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8 Tips for Better Relationship Communication

How effective partnerships avoid common pitfalls

Communication is hard. We have this beautiful and sprawling language evolved through centuries of interaction—but it’s still entirely insufficient for expressing the complex web of thoughts, emotions, and experiences that make up human consciousness.

Sex therapy | Richmond, VA

Every one of us is the result of uncountable tiny experiences that sculpt who we are; through years of listening, speaking, and feeling. Because of that, every string of words means something slightly different to each individual. Even when we choose all the right words to say what we mean...the recipient hears them somewhat differently.

If we’re not careful, that communication gap can widen catastrophically.

Silence & Storm: 2 types of dysfunctional communication

*Terms borrowed from Dr. Janice A. Spring’s After the Affair.

We are all imperfect communicators—and not only because language itself is imperfect.

We tend to talk about emotions in a linear fashion—I’m angry because I’m frustrated because you didn’t comfort me when I was sad—but emotions are more like a simmering stew on the stove, different ingredients rising and bubbling and subsiding along invisible convection currents.

Ever see what happens when you toss something into a simmering pot?

The storm response

For some people the obvious course of action during an argument is to boil over and vent explosively.

In sex therapy sessions, storm responders often explain their eruptive response in terms of getting things off their chest, or the danger of bottling things up. Or feeling the need to exert themselves loudly to make sure they’re heard.

Yelling and raging can be effective ways of getting attention—ask any toddler—but it can also deflect and divert focus from important fears and pain that need to be addressed. Unfortunately the nature of storms is to drive everyone inside behind closed doors—severing any hope of effective communication.

The silence response

At the opposite end of the bad-communication spectrum is the tendency to clam up. People who fall silent during difficult arguments often do so because they’re concerned about how their partner will react to what’s on their mind—or that revealing what’s bothering them will drive a deeper wedge.

Silence responders can seem calm and collected even when they’re seething below the surface with thoughts, feelings, and needs. The problem with such a response is that needs and concerns continue unaddressed...understanding and clarity remain elusive...and reconnecting with a partner is impossible without speaking.

Calming the storm communication technique

Through relationship therapy techniques, stormers can learn how to recognize their explosion coming on and call for a timeout. As agreed beforehand, their partner accepts the timeout—for a few minutes or a few hours, whatever’s needed—as long as everyone understands that the conversation will resume once calm is achieved.

Breaking the silence communication technique

Sex therapists help clients by providing structure for their communications and strategy for their timeline. Using a communication calendar like this one can help break the barrier of silence and provide direction for meaningful conversations with a romantic partner.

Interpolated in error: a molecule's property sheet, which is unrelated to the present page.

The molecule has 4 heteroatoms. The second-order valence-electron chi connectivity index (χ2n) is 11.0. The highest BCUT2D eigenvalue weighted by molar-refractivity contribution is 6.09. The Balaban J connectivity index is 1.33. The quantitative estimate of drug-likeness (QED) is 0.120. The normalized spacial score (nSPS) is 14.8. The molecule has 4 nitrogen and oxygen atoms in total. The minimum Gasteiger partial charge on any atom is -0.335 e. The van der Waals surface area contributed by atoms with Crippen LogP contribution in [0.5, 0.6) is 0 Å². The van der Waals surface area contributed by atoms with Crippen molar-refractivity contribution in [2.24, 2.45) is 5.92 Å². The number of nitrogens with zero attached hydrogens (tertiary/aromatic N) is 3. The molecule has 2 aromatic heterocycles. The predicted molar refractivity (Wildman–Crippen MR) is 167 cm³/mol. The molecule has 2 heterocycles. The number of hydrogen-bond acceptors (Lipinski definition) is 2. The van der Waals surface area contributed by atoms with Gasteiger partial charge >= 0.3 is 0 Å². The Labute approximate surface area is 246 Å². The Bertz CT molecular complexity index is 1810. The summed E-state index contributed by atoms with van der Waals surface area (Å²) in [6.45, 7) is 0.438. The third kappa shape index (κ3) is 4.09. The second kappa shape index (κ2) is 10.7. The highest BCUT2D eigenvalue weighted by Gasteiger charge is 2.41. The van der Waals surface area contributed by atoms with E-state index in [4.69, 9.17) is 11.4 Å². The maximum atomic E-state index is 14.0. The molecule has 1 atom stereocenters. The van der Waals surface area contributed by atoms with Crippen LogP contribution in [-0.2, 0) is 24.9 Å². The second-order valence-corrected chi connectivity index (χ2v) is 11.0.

Schedule and structure can help form a foundation of positive communication habits.

Relationship communication styles are inherited—sometimes as opposites

Part of what a sex therapist helps to uncover is the relationship between behavior and experience...going back as far as childhood.

Human children start exploring their sexuality as early as 2 years old. From that point on, our sexuality grows with us—and so do our communication skills. Sexuality and communication are entwined at the core of our psyche—and bedroom problems usually stem from dysfunctional communication.

Children grow up watching parents communicate with each other, automatically learning and filing away precedents and models of behavior. Sometimes we mimic and sometimes we veer opposite.

For example, a person growing up with several noisy siblings might express themselves loudly and forcefully in order to be heard. Or someone growing up with parents screaming all the time might learn to clam up to avoid confrontation. Someone else might learn to respond with equal rage to avoid feeling steamrolled.

We are the sum of our experiences—informed entirely by our memories.

The trick is to reflect on where your communication modes came from—as well as how they’re being received. Self-discovery through context and empathy can open the doors to better communication and more satisfying interaction with significant others.

8 guidelines for effective communication

Sex therapists see all kinds of reasons why couples and romantic partnerships wind up at odds. Most of the time—whatever else is also happening—there’s a communication gap that leaves at least one person feeling unseen, unheard, and unimportant...which feels a lot like unloved.

Here are some things to keep in mind to improve relationship communication:

1. Give your partner 100% attention

Even if your mind is trying to run elsewhere, practice the physical signs of paying attention. Turn off the TV, turn your phone facedown or put it in another room on silent. Turn your body to face your partner and maintain eye contact to show you’re listening.